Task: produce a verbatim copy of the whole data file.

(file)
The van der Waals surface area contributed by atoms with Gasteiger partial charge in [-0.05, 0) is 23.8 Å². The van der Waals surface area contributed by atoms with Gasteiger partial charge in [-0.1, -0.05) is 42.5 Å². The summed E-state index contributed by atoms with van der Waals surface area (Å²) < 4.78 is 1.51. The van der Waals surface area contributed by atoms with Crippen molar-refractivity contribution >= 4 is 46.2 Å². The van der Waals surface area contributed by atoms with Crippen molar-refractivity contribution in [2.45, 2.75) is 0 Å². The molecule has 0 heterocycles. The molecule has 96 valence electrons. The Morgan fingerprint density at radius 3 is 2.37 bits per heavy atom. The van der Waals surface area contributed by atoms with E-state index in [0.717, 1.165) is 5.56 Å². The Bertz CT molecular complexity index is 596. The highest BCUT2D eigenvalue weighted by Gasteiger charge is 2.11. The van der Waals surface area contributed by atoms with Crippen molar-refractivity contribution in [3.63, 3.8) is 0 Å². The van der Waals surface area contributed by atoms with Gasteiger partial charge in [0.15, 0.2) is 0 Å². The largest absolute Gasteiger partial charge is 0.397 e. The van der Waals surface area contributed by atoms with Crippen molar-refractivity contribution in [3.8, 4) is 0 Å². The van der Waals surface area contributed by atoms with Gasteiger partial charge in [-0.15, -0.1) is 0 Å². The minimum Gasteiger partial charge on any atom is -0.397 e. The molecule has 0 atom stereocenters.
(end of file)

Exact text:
The van der Waals surface area contributed by atoms with Gasteiger partial charge in [-0.05, 0) is 23.8 Å². The van der Waals surface area contributed by atoms with Gasteiger partial charge in [-0.1, -0.05) is 42.5 Å². The summed E-state index contributed by atoms with van der Waals surface area (Å²) < 4.78 is 1.51. The van der Waals surface area contributed by atoms with Crippen molar-refractivity contribution >= 4 is 46.2 Å². The van der Waals surface area contributed by atoms with Crippen molar-refractivity contribution in [2.45, 2.75) is 0 Å². The molecule has 0 heterocycles. The molecule has 96 valence electrons. The Morgan fingerprint density at radius 3 is 2.37 bits per heavy atom. The van der Waals surface area contributed by atoms with E-state index in [0.717, 1.165) is 5.56 Å². The Bertz CT molecular complexity index is 596. The highest BCUT2D eigenvalue weighted by Gasteiger charge is 2.11. The van der Waals surface area contributed by atoms with Crippen molar-refractivity contribution in [3.63, 3.8) is 0 Å². The van der Waals surface area contributed by atoms with Gasteiger partial charge in [0.15, 0.2) is 0 Å². The largest absolute Gasteiger partial charge is 0.397 e. The van der Waals surface area contributed by atoms with Crippen molar-refractivity contribution in [3.8, 4) is 0 Å². The van der Waals surface area contributed by atoms with Gasteiger partial charge in [-0.15, -0.1) is 0 Å². The minimum Gasteiger partial charge on any atom is -0.397 e. The molecule has 0 atom stereocenters.